Antoine de Guiscard

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Antoine de Guiscard (1658 – 17 March 1711), also known as the Marquis de Guiscard or the Abbé de la Bourlie, was a French refugee, spy and double agent who attempted to assassinate Robert Harley, a leading British statesman, on 8 March 1711 by stabbing him with a penknife during a Privy Council meeting at Whitehall. His motive is not entirely clear, although he was undoubtedly a double agent who acted as a spy for both French and British governments, and was on the point of being charged with treason by the British authorities. Personal malice against Harley, who was responsible for having Guscard's English pension cut in half, may also have been a motive.

Career[edit]

He was born into a distinguished family, being a younger brother of the Count de Guiscard who was appointed the first French Governor of Namur, although his right to call himself a Marquis has been disputed. He became a priest, but his notorious debauchery made it impossible for him to continue in that calling. He then embarked on a career as a soldier, joining his brother in a number of military campaigns, but was expelled from the French Court for a serious though unspecified offence. In revenge he joined the Camisard rebellion against the French Crown, and when it failed he began wandering around Europe, offering his services to any foreign Court hostile to France.

He arrived in England in 1705, where he attempted to interest the authorities in a series of largely impractical schemes to defeat the French. The Government did contemplate employing him for an invasion of Normandy, but nothing came of the scheme.

The attempt on Harley's life[edit]

In 1711, enraged by his lack of reward, he began a counterplot with the French Crown, which was quickly detected, leading to his arrest and his appearance before the Council, where he attempted to kill Harley. Why he was allowed into the Council meeting carrying a knife is unknown: the most likely explanation is that he had not been searched thoroughly enough, as the British Government was surprisingly lax about security.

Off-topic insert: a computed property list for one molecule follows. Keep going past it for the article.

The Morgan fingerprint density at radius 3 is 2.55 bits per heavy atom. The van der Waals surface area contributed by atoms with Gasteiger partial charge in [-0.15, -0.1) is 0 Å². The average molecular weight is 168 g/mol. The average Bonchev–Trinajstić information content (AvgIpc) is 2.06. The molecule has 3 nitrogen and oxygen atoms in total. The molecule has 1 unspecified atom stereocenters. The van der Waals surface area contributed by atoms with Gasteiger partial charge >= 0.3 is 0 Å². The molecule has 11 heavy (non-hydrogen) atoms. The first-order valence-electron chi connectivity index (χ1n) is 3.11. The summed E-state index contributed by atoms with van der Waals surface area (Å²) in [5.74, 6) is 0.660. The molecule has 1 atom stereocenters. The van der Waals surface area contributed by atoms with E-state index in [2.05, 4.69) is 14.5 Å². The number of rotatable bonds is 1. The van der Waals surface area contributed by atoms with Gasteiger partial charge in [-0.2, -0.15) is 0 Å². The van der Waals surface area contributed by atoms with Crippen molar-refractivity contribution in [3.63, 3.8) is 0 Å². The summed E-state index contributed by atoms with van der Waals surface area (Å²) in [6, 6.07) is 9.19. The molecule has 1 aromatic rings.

Harley, though stabbed and bruised, recovered: his survival was generally attributed to the fact that he was wearing an ornate gold brocade waistcoat, which acted as a shield against the penknife. In the ensuing fracas Guiscard was attacked by several members of the Council and fatally wounded, most likely by James Butler, 2nd Duke of Ormonde. Guiscard implored Ormonde to finish the deed, but Ormonde refused, saying that it was not for him to cheat the hangman. Belatedly the Council realised that Guiscard should be kept alive for questioning, and some effort was made to preserve his life, but he died just over a week a later in Newgate Prison.

The unsuccessful attempt to murder Harley had major political consequences. Harley's popularity, which had been on the decline, recovered at once, as a wave of rejoicing at his survival swept the country, and even his enemies praised his courage in the face of danger.

References[edit]

  • Foot, Michael The Pen and the Sword- Jonathan Swift and the Power of the Press HarperCollins London 1984
  • Gregg, Edward Queen Anne Yale University Press 1980
  • Hamilton, Elizabeth The Backstairs Dragon- a life of Robert Harley, Earl of Oxford London Hamish Hamilton 1969
  • Jones, Peter (1982) "Antoine de Guiscard, 'Abbé de la Bourlie', 'Marquis de Guiscard'" British Library Journal, 1982 articles, pp. 94–113